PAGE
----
Into the Wild: Sarah Beth Durst
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Laurie Halse Anderson Author Visit

Today I had the opportunity to hear Laurie Halse Anderson (award-winning author of Speak and Twisted) speak at Kepler's Books in Menlo Park, CA. And let me tell you, if you ever have the opportunity to hear her, you should seize it. She's an amazing speaker. Passionate about her topic (you can tell that she really cares about teens who are in pain), open and enthusiastic with people asking questions, and offering helpful input for people interested in writing.

Laurie talked about her background, and how that led her, eventually, to write Speak. And she talked about how male audience reactions to Speak led her in turn to write Twisted. This part I found particularly fascinating. When she was touring to talk with school kids about Speak (which is about how a sexual assault, about which she doesn't speak, affects a thirteen year old girl), Laurie found that teen boys would come up to her and be genuinely baffled about why the girl in the book was so upset. She learned to be compassionate about these kids, saying that the problem is that they don't have adults who give them face-to-face time, and tell them about the rules for acceptable behavior.

She spent a lot of time after that learning to understand how boys think, and sharing one dark experiences in Twisted. She offered this nugget of experience: "If you feed boys, they will come back to your house and talk to you." Her aim, as much as possible given that she never was a teenage boy, is to have Twisted be viewed as Speak for boys. I haven't read Twisted yet, so I can't speak to her relative success, but I can't wait to read it.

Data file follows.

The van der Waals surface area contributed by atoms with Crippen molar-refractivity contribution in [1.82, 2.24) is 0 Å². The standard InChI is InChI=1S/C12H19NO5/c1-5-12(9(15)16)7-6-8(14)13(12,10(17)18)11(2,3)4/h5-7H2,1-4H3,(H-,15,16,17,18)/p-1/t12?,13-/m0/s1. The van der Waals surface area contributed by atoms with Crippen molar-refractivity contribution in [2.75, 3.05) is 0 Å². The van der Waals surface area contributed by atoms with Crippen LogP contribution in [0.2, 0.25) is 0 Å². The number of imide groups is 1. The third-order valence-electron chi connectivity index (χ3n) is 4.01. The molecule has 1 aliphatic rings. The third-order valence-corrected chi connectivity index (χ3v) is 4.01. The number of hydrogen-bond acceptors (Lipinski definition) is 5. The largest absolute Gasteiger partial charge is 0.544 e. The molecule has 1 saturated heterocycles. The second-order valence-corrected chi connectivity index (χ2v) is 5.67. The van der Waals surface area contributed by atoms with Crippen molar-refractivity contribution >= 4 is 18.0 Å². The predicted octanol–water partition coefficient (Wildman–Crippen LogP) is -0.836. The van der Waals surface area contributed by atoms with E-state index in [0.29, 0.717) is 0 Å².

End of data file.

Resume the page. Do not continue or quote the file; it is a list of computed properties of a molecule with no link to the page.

After she had answered many questions about the books, and her writing process, I asked Laurie what she's working on now (she had mentioned being almost finished revising a new novel). She said that after Twisted she needed something a bit less dark (I'm paraphrasing here), and that her next book will be a work of historical fiction set during the Revolutionary War. Her goal is to write historical fiction about the Revolution that's fun. The working title of the book is Chains, and it should be out next spring.

Jenandlaurie After the talk, Laurie signed books. I gave her one of my Jen Robinson's Book Page bookmarks, and was thrilled when she said "Oh, you're Jen!", and got up and gave me a hug. She said that she likes my blog. How cool is that? She inscribed my book (Twisted) "To Jen, who knows why kids need books. Thank you!" I'm completely star struck. I couldn't talk to her for very long because there was a big line behind me, but I did manage to get a photo. This makes me 2 for 2 for highly gratifying experiences in meeting authors (after meeting Mitali Perkins last month).

So, I reiterate. If you are at all a fan of YA Fiction, and you have the chance to see Laurie talk, you should seize the opportunity. I'll have reviews of Speak (which I read last weekend, and thought was amazing, but need time to digest) and Twisted soon.